As illustrated above, what can be called the EU-Libya Migration Deal brings to the fore the incorporation of the smugglers into the EU border regime for keeping migrants in Libya hampering them from crossing the Mediterranean. However, instead of considering it as an exceptional and extreme case of border violence, the Libyan migration frontier can be taken as a lens through which investigating heterogeneous tactics of containment that states and non-state actors put into place for regaining control over migration movements.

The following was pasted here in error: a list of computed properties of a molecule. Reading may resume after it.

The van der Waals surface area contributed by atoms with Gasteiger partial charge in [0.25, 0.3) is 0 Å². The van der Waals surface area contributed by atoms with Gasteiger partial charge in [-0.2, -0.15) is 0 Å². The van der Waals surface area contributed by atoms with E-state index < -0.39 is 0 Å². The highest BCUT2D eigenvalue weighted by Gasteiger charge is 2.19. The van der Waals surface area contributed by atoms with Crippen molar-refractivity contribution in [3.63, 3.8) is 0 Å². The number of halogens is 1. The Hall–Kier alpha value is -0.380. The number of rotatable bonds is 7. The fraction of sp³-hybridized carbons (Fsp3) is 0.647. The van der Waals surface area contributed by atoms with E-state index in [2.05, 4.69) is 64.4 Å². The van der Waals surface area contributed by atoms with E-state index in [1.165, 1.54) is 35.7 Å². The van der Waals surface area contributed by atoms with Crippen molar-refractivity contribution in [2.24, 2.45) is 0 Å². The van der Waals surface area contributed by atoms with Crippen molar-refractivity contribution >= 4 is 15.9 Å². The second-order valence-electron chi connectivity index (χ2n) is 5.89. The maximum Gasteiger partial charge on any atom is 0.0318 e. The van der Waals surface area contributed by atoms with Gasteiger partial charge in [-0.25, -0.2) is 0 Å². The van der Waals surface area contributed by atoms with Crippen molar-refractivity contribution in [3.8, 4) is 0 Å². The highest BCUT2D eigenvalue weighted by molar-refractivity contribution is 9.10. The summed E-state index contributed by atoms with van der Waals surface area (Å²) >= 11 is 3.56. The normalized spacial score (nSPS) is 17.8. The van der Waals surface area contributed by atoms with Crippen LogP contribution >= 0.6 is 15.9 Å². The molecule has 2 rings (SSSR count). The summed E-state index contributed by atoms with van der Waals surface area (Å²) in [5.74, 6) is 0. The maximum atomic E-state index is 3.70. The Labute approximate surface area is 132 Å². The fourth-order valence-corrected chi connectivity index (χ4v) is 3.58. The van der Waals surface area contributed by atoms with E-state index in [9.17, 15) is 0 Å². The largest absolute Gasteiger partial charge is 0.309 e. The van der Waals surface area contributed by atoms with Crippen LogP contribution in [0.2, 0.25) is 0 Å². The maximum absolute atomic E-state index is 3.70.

Martina Tazzioli is Lecturer in Political Geography at Swansea University. She is the author of Spaces of Governmentality: Autonomous Migration and the Arab Uprisings (2015), co-author with Glenda Garelli of Tunisia as a Revolutionized Space of Migration (2016), and co-editor of Foucault and the History of Our Present (2015) and Foucault and the Making of Subjects (2016). She is co-founder of the journal Materialifoucaultiani and part of the editorial board of Radical Philosophy Journal.
This blogpost responds to last week’s post by Stefan Salomon.
Cite as: Martina Tazzioli, “Rethinking containment through the EU-Libya Migration Deal”, Völkerrechtsblog, 23 October 2017, doi: 10.17176/20171023-075629.